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  1. I COMPLETELY feel you on trying to avoid polyester secondhand. It’s my main obstacle. I take solace in the fact that capsule wardrobes encourage quality pieces, which are meant to last longer (and be super fly). I’ll keep looking for secondhand, but I won’t scold myself for treating myself to an ethically sourced and produced linen blouse–because that is so happening in my future.

  2. Yes – I am trying to minimise my wardrobe too. 18 may be far too small for me at the moment, but I agree on some of the secondhand items I own. Either I have spotted some ‘wear and tear’ issues or the fabrics annoy me.

  3. This makes me smile! I’ve given up plastic, I’ve got rid of my bin and I’ve embraced minimalism with open arms – but I still have a wardrobe completely rammed full of things! It makes no sense. It seems to be the easiest thing for everyone else yet I’ve struggled and struggled to let go. After countless efforts I set myself a goal to get down to 100 things. I thought that was reasonable. Then I passed it… probably to about 90. Until fairly recently I thought Project 333 was an impossible dream. But if you keep working and working (and working) towards something it does get easier. Maybe I’ll get to my capsule wardrobe after all! ; )

    Whilst you’ve got far less than me it’s reassuring to know that other people struggle with this, at least a little! I agree with your comments about second-hand vs new but fair trade, and damn polyester!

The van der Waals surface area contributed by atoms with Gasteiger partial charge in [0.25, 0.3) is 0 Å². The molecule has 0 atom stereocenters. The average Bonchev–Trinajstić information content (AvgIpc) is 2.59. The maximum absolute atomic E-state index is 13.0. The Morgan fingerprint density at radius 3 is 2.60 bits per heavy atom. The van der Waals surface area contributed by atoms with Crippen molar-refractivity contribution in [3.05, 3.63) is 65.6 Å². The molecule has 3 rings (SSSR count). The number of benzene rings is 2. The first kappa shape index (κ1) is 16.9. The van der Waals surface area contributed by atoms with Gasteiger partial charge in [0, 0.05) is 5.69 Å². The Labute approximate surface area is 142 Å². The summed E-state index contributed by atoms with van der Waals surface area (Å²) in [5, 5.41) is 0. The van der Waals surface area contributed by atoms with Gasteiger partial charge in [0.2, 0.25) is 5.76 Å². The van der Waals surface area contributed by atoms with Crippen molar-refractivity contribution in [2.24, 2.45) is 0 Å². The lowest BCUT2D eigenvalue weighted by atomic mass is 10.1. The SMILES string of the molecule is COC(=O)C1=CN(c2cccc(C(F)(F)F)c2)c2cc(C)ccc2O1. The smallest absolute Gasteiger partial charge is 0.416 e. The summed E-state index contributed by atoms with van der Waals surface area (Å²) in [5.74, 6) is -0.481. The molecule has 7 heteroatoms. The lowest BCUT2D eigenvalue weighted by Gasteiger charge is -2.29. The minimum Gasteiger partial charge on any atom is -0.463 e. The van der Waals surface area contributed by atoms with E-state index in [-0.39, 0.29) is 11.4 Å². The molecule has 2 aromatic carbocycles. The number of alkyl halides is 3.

Maybe we can spur each other on! : )

  4. I am with you on the dresser; I’ve waited 2 months to get a wardrobe in our new flat. Dressing from a suitcase is not fun, and such a mess! My capsule ranges from 30-40ish pieces altogether, and I think there is room for even less, but I find that if I reduce more, I would have less than 8 tops at my disposal, which means I will struggle with my goal to only wash once a week – because I run out of things to wear (like, literally). Otherwise I might try it 🙂

    1. Yes! Enough clothes for the week is very important. I don’t wash clothes until they stink. Washes only cause wear and tear. I think that’s how I’ve managed to keep a lot of my clothes for 8 years. But, I know it’s coming time to replace them soon.